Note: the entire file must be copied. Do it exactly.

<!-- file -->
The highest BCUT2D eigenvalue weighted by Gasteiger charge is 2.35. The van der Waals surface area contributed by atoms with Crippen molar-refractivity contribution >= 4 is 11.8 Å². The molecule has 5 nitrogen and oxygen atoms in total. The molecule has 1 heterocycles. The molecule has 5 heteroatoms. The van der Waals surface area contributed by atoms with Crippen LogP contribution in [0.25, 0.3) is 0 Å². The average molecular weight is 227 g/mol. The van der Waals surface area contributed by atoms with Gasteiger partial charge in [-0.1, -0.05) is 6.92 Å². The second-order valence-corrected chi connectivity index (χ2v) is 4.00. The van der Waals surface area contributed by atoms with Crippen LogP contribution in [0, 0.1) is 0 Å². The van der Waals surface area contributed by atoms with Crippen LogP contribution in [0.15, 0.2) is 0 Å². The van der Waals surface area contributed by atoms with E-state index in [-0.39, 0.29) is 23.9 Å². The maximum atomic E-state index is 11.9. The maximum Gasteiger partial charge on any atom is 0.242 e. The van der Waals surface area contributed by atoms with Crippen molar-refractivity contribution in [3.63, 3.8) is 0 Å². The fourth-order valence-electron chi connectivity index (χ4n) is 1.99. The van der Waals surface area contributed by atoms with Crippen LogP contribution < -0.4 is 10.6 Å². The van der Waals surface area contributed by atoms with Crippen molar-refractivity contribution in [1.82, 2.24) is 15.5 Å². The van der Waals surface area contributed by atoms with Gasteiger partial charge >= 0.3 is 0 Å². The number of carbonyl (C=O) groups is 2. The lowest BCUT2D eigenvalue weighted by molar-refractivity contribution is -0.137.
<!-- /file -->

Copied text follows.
The highest BCUT2D eigenvalue weighted by Gasteiger charge is 2.35. The van der Waals surface area contributed by atoms with Crippen molar-refractivity contribution >= 4 is 11.8 Å². The molecule has 5 nitrogen and oxygen atoms in total. The molecule has 1 heterocycles. The molecule has 5 heteroatoms. The van der Waals surface area contributed by atoms with Crippen LogP contribution in [0.25, 0.3) is 0 Å². The average molecular weight is 227 g/mol. The van der Waals surface area contributed by atoms with Gasteiger partial charge in [-0.1, -0.05) is 6.92 Å². The second-order valence-corrected chi connectivity index (χ2v) is 4.00. The van der Waals surface area contributed by atoms with Crippen LogP contribution in [0, 0.1) is 0 Å². The van der Waals surface area contributed by atoms with Crippen LogP contribution in [0.15, 0.2) is 0 Å². The van der Waals surface area contributed by atoms with E-state index in [-0.39, 0.29) is 23.9 Å². The maximum atomic E-state index is 11.9. The maximum Gasteiger partial charge on any atom is 0.242 e. The van der Waals surface area contributed by atoms with Crippen molar-refractivity contribution in [3.63, 3.8) is 0 Å². The fourth-order valence-electron chi connectivity index (χ4n) is 1.99. The van der Waals surface area contributed by atoms with Crippen LogP contribution < -0.4 is 10.6 Å². The van der Waals surface area contributed by atoms with Crippen molar-refractivity contribution in [1.82, 2.24) is 15.5 Å². The van der Waals surface area contributed by atoms with Gasteiger partial charge >= 0.3 is 0 Å². The number of carbonyl (C=O) groups is 2. The lowest BCUT2D eigenvalue weighted by molar-refractivity contribution is -0.137.